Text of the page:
POPIA in South Africa and privacy laws in other countries may affect you as a business owner
Personal data, POPIA and other privacy laws
As you will no doubt be aware following the plethora of emails and messages from service providers and clients, the commencement date of the Protection of Personal Information Act was 1 July 2020 and the deadline for your business to comply was 1 July 2021.
Whatever business you are in these days, privacy and the processing of personal information is relevant. The risk of non compliance is significant and includes significant financial penalties and imprisonment (don’t worry, highly unlikely), as well as the reputational damage and administrative headaches your business might suffer.
Not only are you subject to POPIA but you might also be subject to international privacy legislation. This includes the General Data Protection Regulation (Regulation (EU) 2016/679) (GDPR) and the national legislation of markets that you do business in or that your clients are in.
Some businesses are more up to speed with privacy compliance than others. Given the compliance deadline has passed, there is now some urgency in getting your ducks in a row. Nicholas Bent & Associates can assist you in doing so.
POPIA quick breakdown
- POPIA took effect on July 1, 2020.
- POPIA enforcement began on July 1, 2021.
- POPIA applies to any company or organization processing personal information in South Africa, who is domiciled in the country, or not domiciled but making use of automated or non-automated means of processing in the country.
- Fines for non-compliance with POPIA can range up to 10 million ZAR (South African rands).
- Transfers of personal information outside of South Africa is prohibited by POPIA (with exceptions).
- POPIA creates nine actionable rights for South African citizens (data subjects), including but not limited to the right to access, right to correction and right to deletion.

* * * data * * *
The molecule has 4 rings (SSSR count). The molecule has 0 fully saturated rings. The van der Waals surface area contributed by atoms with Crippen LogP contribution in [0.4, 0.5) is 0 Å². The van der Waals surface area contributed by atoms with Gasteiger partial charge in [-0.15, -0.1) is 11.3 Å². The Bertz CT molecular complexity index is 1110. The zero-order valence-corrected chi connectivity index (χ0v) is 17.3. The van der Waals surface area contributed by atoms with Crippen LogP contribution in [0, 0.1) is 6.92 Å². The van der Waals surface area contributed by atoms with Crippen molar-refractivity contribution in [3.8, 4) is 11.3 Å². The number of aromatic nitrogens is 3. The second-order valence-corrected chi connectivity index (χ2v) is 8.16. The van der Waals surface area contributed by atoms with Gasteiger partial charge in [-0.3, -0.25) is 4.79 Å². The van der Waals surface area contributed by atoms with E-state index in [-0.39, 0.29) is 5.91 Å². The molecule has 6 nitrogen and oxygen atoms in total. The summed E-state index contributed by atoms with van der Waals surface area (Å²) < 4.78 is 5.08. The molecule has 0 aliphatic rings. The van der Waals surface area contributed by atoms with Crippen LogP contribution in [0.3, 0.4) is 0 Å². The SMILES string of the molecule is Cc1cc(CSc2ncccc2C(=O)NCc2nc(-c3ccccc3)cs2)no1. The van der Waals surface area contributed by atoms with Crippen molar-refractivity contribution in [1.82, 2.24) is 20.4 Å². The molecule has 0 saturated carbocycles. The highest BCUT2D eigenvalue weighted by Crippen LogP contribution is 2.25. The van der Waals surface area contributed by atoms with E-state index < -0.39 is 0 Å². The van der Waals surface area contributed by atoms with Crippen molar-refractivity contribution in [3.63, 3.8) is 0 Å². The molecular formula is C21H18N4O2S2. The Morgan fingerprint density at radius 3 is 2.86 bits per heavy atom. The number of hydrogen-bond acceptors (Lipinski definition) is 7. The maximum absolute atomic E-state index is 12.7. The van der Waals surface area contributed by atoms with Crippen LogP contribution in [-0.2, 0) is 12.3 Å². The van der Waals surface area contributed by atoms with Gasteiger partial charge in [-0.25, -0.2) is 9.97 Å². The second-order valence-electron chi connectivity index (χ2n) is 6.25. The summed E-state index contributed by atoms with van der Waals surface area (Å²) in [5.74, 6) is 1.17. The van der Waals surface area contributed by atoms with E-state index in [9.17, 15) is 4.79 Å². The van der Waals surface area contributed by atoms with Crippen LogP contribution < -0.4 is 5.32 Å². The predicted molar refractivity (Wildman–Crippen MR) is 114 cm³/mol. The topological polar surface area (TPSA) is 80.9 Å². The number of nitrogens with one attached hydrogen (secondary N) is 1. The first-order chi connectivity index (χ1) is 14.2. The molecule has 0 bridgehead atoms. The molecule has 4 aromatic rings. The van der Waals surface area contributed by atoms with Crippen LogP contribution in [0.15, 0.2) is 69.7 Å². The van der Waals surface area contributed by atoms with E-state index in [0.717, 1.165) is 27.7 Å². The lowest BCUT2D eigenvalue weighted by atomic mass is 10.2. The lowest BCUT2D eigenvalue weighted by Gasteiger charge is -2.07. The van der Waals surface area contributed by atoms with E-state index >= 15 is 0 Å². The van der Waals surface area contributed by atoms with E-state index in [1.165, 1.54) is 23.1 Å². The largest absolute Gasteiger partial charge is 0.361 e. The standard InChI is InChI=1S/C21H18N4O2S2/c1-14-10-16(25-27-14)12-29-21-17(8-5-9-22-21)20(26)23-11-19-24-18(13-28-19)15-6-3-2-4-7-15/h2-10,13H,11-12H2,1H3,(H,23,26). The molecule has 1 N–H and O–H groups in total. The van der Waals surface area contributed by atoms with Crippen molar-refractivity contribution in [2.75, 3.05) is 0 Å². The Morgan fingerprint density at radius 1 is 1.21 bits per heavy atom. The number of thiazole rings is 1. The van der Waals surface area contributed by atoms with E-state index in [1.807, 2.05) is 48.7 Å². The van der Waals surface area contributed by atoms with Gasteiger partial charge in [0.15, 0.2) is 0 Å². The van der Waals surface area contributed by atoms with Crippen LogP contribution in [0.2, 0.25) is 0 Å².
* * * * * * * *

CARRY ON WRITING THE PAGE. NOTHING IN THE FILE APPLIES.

- POPIA also creates eight conditions for lawful data processing, in which the consent of the data subject is central. It is up to websites, companies and organizations (“responsible parties”) to prove that their processing is lawful, e.g. that correct consents have been obtained from users.
- POPIA defines consent as any voluntary, specific and informed expression of will.
- POPIA defines processing as collection, receipt, recording, organization, storage, merging, linking, and more.
- POPIA defines personal information broadly as any information relating to not only a living person, but also a company or legal entity.
- POPIA allows companies and organizations to process data if it’s deemed in the user’s “legitimate interest”, creating a point of ambiguity for possible abuse and enforcement difficulties.
POPIA vs GDPR
There are key differences between POPIA and GDPR, in particular –
- POPIA also protects companies and organizations as juristic persons, where the GDPR only protects living individuals.
- Unlike the GDPR, which applies to the processing of personal data from inside the EU regardless of where the controller/processor is located, POPIA only applies to companies or organizations who are located within South Africa (with the exception of entities that make use of automated processing means in South Africa, e.g. adtech and social media companies).
- Where the GDPR clearly defines a data processor (as a natural or legal person processing personal data on behalf of the data controller), POPIA only talks about the responsible party, i.e. no “joint controller”-responsibility as we know it from the EU.
- POPIA requires all companies and organizations to appoint anInformation Officer (automatically assigned to the CEO), who’s role and responsibilities differ in important areas from the GDPR’s Data Protection Officer. In addition, POPIA also requires companies and organizations to appoint a Deputy Information Officer.
- While both POPIA and GDPR split the definition of data into personal information and special personal information (or sensitive data in the GDPR), POPIA also assigns criminal offenses to the latter.
Personal information under POPIA
POPIA has a very broad definition of personal information, basically any kind of information relating to an identifiable, living natural person, company or similar legal entity, including but not limited to –
- names, addresses, telephone numbers, email addresses,
- information about age, race, gender, appearance, characteristics, sexual orientation, pollical convictions, religious beliefs, language,
- health data such as physical or mental health, well-being, disabilities,